It’s not what you know, it’s who you hang out with
Nonprofits spend a lot of time and effort trying to change what other people do, from influencing a teen to quit smoking to getting a prospective donor to write that first check. Why is it that our most logical arguments and most eloquent appeals so often fall on deaf ears?
Because behavior changes like these are driven by face-to-face contacts and peer pressure, not our logical minds, according to Alex Pentland of MIT’s Human Dynamics Lab, interviewed on NPR’s Here and Now recently.
“We’re not really as rational as we think we are.” he told Here and Now host Robin Young. “If you want to change their behavior, giving people arguments is probably the wrong thing to do.”
Pentland studies human behavior using smart phones and other devices to track his subjects’ every movement and social interaction. He also uses phone polls to supplement the tracking data with subject reports on everything from their opinions to their weight. These “digital bread crumbs” give Pentland a huge amount of new and highly accurate data about what people really do all day (and night).
“What are the behaviors that lead to decisions?” Pentland asks. In study after study, he finds that it’s who we spend time with, not what we learn consciously, that predicts our decision-making. “Most of the decisions you make about behavior are ‘when in Rome do what the Romans do’ behaviors.”
In a study of students in an MIT dorm, Pentland discovered that face-to-face contacts led one-third of students to change their Presidential preference in the 2008 election. Similarly, he says, “Obesity is contagious.” If you eat with people who take a third slice of pizza, chances are you’ll have that extra slice, too.
In an article from American Scientist, To Signal Is Human, Pentland explains that what we call “common sense,” are really beliefs we base on “social signals,” the attitudes and actions of our peers and models, rather than logic and argument. Pentland says that this kind of social-intuitive decision-making really can be an effective and efficient way to make better decisions and adopt more productive or healthier habits, particularly for large groups.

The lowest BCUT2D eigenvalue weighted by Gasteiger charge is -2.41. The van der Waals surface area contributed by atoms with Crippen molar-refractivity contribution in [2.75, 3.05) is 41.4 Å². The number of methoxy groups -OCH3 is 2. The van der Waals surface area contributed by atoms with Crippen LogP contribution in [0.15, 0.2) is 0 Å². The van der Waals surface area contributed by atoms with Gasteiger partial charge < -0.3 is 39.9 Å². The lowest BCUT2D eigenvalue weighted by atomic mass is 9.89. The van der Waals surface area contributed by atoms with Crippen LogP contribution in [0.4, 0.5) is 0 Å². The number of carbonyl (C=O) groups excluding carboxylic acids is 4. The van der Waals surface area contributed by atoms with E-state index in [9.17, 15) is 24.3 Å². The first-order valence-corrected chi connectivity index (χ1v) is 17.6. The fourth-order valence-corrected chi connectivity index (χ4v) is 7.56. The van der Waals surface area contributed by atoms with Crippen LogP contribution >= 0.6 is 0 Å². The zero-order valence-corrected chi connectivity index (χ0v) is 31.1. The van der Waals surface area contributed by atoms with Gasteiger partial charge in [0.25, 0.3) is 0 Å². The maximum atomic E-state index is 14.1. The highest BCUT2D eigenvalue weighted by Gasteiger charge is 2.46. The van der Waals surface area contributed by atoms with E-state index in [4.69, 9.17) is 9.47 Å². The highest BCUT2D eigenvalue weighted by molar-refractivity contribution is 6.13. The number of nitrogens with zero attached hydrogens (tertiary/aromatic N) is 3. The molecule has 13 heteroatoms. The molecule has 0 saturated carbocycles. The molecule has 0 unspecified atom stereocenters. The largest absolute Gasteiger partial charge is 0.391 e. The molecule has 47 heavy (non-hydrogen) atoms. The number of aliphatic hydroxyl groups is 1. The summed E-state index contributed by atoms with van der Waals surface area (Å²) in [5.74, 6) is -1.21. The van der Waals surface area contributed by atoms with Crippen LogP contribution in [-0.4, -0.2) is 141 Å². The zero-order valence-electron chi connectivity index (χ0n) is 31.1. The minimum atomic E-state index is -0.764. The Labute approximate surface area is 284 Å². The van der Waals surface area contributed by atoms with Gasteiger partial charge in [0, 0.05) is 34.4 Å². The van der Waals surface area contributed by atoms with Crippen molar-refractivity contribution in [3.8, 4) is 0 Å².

“The most important thing is that people be exposed to lots of different ideas,” Pentland said. Unfortunately, many people inhabit “information ghettos,” at their workplaces and in their communities. These people don’t talk to many other people and have weak ties to the wider community.
A Bank of America call center deliberately created an information ghetto by scheduling worker breaks to prevent socializing among the staff. Pentland was able to show managers that their most productive employees were also their most sociable workers: the “chatterboxes.” When the call center reschedule breaks for informal group socialization, productivity shot up, employee turnover went down and Bankamerica made an estimated $15 million.
We always urge our strategic planning clients to schedule more open-ended, face-to-face conversations – with donors, with peers, with their beneficiaries and with staff. Pentland’s work suggests two major reasons to follow our advice.
First, by joining another person’s social circle, you influence them to believe and act like you. Second, by expanding your own circle, you expose yourself to more information and options to guide your own actions.
Fundraisers know that the big gifts come from personal, in-person requests from peers. Pentland’s work confirms that common sense and encourages strategies that create even more social contacts among your prospective and current givers.
For advocacy organizations, the findings point toward fewer formal briefings and rallies and more spontaneous gatherings of like-minded people. That’s the idea behind Drinking Liberally, a movement to bring people with shared political values together over beers instead of manifestos, that now has 228 chapters meeting every month.